I'm not concerned about brake fade, as I don't go racing around, using the brakes so frequently that this would be a problem.

I've got a pretty strong leg, and so can almost lock the wheels in an emergency, but I'd like the easier feel, like in newer cars.

I hear that a vacuum booster reduces pedal pressure considerably, but of course, does nothing to cure brake fade. Discs are to most purposes, fade proof.
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Re: Outlier Disc Brake Conversion

Post by Outlier » Mon May 12, 2014 1:18 pm

Yes, I was comparing to GPW/MB brakes. The jeeps with this conversion stop faster and with less total application of the brakes than they previously did. Of course, adding a brake booster would certainly make pedal pressure less, and I've seen a local CJ2a that had one successfully added, but doing that for this conversion would significantly up the price and complexity, so we left it alone.
Last edited by Outlier on Mon May 12, 2014 4:23 pm, edited 1 time in total.
1943 GPW 121189
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Re: Outlier Disc Brake Conversion

Post by bazza46 » Mon May 12, 2014 3:38 pm

Thanks. I really don't want to add abrake booster because it makes the engine compartment look so much less original, but the disc brake setup looks so natural and unobtrusive. For better stopping power, that's the way I'll go.
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Re: Outlier Disc Brake Conversion

Post by pkozak1 » Tue May 13, 2014 6:23 am

Good morning Sir, I am very interested in your conversion. I emailed and pm you about purchasing your mounting brackets.I would love to rap up my rear axle rebuild but now that I have read your post, I want to install disc brakes. I just need your mounting brackets. Can you sell me four of them, and do you also sell the 1/2 spacer plates as well? Please pm me or email me (pkozak1@rochester.rr.com) with your address and what and how much total with shipping, my zip is 14414 if you need it for shipping calculation Thank you for your time, Patrick.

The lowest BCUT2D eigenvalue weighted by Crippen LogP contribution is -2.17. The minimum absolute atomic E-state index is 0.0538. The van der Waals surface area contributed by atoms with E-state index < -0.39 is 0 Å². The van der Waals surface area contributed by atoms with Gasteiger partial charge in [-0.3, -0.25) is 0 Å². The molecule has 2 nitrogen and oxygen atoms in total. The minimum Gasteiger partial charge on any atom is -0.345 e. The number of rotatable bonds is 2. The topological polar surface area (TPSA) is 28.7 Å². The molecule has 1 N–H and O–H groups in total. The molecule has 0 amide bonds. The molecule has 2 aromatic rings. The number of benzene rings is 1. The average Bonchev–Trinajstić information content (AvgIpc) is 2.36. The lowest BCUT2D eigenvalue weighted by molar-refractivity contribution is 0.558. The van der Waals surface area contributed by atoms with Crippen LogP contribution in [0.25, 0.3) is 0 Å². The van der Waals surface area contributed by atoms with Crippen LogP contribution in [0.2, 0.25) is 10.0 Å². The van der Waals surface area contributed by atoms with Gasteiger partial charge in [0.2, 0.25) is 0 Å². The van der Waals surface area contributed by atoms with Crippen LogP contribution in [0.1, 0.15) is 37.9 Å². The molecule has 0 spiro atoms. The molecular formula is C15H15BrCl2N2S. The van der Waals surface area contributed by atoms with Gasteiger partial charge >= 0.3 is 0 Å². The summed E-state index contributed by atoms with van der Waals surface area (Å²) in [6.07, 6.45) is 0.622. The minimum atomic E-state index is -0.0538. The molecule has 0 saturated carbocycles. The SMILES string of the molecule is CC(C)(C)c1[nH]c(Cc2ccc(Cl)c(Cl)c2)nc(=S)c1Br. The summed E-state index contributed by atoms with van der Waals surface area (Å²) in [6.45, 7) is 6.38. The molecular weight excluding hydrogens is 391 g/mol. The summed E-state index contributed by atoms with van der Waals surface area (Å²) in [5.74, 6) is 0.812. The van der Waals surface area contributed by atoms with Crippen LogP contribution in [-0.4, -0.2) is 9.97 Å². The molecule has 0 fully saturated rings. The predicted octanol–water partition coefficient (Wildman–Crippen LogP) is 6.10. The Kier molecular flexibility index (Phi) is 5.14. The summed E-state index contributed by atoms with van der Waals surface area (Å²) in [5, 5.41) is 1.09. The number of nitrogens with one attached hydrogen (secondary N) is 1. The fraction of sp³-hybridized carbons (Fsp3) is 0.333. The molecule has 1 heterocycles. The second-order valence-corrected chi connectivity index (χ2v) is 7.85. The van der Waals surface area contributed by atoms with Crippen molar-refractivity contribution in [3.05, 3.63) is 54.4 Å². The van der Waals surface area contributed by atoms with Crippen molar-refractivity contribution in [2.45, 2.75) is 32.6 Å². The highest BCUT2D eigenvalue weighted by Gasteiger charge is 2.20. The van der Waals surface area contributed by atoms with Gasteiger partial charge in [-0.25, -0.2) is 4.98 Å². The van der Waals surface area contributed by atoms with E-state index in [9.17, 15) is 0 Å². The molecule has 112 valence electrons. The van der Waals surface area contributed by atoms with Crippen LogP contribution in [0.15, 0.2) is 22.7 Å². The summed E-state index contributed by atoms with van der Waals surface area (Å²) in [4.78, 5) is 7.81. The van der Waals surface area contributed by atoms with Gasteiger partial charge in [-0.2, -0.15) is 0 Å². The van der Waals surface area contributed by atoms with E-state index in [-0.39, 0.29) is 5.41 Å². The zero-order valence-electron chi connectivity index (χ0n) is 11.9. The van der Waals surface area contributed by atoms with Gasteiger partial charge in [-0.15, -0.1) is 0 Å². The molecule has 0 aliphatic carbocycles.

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Re: Outlier Disc Brake Conversion

Post by pkozak1 » Tue May 13, 2014 6:42 am

Whats your oppinion on just your disc brakes on the front axle only? If you put the discs on the front axle and left drums on the rear axle, could you put the one inch wheel cylinders (new) from the front axle on the rear axle for more stopping pressure?

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Re: Outlier Disc Brake Conversion

Post by Outlier » Tue May 13, 2014 7:07 am

Hello pkozak1, I replied to both your email and PM, or at least I thought I did, I will check!

As far as a front-only upgrade, that is totally fine. I developed this conversion on two jeeps at the same time, and had some difficulty finding 8 donor calipers at once. I actually ran front discs only, on my personal jeep, for nearly three months. My rear axle was completely set up and ready to go with the brackets, just missing the calipers, with plugs in the rear junction block. (= total absence of drums or any rear braking) When I found two more calipers, it took about 15 minutes to bolt them up and remove the plugs. But even when I only had front brakes, I had no problems with stopping ability. Our jeeps are not that heavy, and the calipers are designed for a vehicle of similar size and weight, with most of your stopping power coming from the front anyway due to weight transfer.

For moving the original larger wheel cylinders from the front to the rear, hopefully someone else will chime in. Seems to me like there wouldn't be a problem, as long as the shoes still fit. Are the front cylinders larger only in diameter, or are they longer too? ...I don't believe in drums anymore, so I have none to look at to compare :lol:
1943 GPW 121189
Engine #66098